In his first ground for federal habeas relief, Penton argues that nothing in Texas law indicates that it is a traffic violation if a vehicle enters an intersection while a traffic light is signaling yellow, but fails to clear the intersection before the light turns to red. Since this is not a traffic violation, officers lacked any "probable cause" to pull the vehicle over for a traffic stop. (Docket Entry No. 4, p. 5).

         In his second ground, Penton argues that probable cause did not exist to support the warrantless search and seizure of the vehicle in which he was a passenger. (Docket Entry No. 4, pp. 6-8).

         The United States Supreme Court has significantly narrowed the scope of federal habeas review of Fourth Amendment claims based on principles of comity and respect for the finality of state court judgments. In Stone v. Powell, 428 U.S. 465 (1976), the Supreme Court stated: "[W]here the State has provided an opportunity for full and fair litigation of a Fourth Amendment claim, a state prisoner may not be granted federal habeas corpus relief on the ground that evidence obtained in an unconstitutional search or seizure was introduced at his trial." Id., 428 U.S. at 494. The bar to federal habeas relief set forth in Stone v. Powell applies even if the petitioner has failed to avail himself of the state court processes in place to challenge an unlawful search and seizure. See Janecka v. Cockrell, 301 F.3d 316, 320 (5th Cir. 2002). The 'opportunity for full and fair litigation' means just that: 'an opportunity.' Caver v. Alabama, 577 F.2d 1188, 1192 (5th Cir. 1978). If a state provides the processes whereby a defendant can obtain full and fair litigation of a Fourth Amendment claim, Stone v. Powell bars federal habeas corpus consideration of that claim whether or not the defendant employs those processes.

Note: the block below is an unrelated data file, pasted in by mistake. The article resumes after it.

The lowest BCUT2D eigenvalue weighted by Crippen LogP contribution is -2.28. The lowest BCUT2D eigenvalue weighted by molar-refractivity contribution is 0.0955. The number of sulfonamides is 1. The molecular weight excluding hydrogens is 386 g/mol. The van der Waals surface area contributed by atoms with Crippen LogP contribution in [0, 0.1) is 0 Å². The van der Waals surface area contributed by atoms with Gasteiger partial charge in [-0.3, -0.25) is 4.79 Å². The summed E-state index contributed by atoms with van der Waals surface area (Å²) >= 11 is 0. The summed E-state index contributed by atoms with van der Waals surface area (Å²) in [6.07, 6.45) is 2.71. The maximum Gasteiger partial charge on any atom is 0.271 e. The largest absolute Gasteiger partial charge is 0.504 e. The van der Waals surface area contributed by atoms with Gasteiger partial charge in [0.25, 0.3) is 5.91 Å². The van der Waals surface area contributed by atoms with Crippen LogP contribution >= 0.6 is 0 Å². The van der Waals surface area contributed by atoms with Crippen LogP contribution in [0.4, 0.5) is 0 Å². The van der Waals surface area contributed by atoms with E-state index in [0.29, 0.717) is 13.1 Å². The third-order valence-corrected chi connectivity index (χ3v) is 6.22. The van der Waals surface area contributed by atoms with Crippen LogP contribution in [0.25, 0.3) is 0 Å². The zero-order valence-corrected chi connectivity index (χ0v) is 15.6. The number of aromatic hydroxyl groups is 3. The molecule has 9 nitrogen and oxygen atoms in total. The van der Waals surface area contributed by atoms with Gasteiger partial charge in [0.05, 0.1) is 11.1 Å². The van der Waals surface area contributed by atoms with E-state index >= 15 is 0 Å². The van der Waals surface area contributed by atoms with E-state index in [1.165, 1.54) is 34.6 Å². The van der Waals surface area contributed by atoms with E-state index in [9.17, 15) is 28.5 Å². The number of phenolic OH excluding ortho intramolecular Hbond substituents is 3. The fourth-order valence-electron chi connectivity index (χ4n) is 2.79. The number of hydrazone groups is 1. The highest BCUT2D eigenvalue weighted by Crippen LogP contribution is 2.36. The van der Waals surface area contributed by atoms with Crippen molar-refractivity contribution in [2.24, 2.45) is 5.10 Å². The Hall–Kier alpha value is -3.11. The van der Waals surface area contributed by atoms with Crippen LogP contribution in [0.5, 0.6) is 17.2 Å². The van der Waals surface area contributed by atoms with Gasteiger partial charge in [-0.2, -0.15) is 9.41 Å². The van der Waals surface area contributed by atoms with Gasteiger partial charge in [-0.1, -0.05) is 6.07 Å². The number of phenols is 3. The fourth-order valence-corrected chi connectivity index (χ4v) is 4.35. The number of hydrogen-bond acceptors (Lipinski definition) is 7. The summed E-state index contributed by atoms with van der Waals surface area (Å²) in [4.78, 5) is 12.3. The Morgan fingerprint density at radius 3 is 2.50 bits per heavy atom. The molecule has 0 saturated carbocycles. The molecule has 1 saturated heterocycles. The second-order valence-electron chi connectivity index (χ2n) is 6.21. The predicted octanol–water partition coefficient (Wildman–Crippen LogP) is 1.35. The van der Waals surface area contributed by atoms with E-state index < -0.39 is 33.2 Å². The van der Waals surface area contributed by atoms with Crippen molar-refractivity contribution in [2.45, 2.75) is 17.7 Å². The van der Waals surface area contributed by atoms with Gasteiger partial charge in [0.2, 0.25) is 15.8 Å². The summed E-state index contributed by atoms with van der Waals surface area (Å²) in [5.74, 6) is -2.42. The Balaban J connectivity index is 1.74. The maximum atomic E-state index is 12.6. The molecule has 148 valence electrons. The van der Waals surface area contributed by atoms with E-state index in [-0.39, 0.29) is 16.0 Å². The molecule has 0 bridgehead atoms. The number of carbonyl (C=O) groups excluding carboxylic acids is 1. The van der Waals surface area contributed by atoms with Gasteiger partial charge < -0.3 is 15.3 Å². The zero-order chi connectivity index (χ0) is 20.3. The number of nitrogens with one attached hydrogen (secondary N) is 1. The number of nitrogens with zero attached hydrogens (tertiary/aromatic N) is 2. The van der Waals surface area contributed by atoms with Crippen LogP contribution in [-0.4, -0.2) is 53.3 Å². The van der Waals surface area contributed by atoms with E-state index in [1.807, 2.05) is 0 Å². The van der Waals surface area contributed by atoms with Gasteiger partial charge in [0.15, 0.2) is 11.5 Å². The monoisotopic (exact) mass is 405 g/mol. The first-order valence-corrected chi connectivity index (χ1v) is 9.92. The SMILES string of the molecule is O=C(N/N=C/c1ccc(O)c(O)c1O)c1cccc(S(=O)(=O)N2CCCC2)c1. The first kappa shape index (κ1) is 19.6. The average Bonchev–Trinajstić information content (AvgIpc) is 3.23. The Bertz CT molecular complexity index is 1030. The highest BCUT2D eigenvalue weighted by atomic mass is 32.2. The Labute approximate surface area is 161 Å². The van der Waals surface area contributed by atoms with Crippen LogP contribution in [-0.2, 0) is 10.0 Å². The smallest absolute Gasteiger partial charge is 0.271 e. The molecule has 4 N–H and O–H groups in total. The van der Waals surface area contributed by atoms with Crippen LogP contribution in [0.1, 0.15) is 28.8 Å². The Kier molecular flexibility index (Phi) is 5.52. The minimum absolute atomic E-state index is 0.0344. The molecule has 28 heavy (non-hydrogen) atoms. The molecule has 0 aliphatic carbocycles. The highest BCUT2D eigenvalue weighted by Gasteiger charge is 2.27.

Penton had ample opportunity to raise a Fourth Amendment claim during pre-trial proceedings before the state trial court. The trial court conducted a suppression hearing on May 13, 2014. (Reporter's Record, Vol. Ill. pp. 1-72). The State of Texas provided an opportunity for full and fair litigation of petitioner's Fourth Amendment claim of an illegal arrest both at the trial and habeas review levels. Consequently, even if there were some unspecified evidence resulting from an illegal arrest, this ground alleging a Fourth Amendment violation is barred from federal habeas collateral review by Stone v. Powell and is denied.

         V. The Claim of Ineffective Assistance of Trial Counsel

         (Ground 3)

         Penton contends that his trial attorney rendered ineffective assistance by failing to properly address, argue, and preserve his claim that the traffic stop was illegal. He contends that there was an almost absolute absence of true ...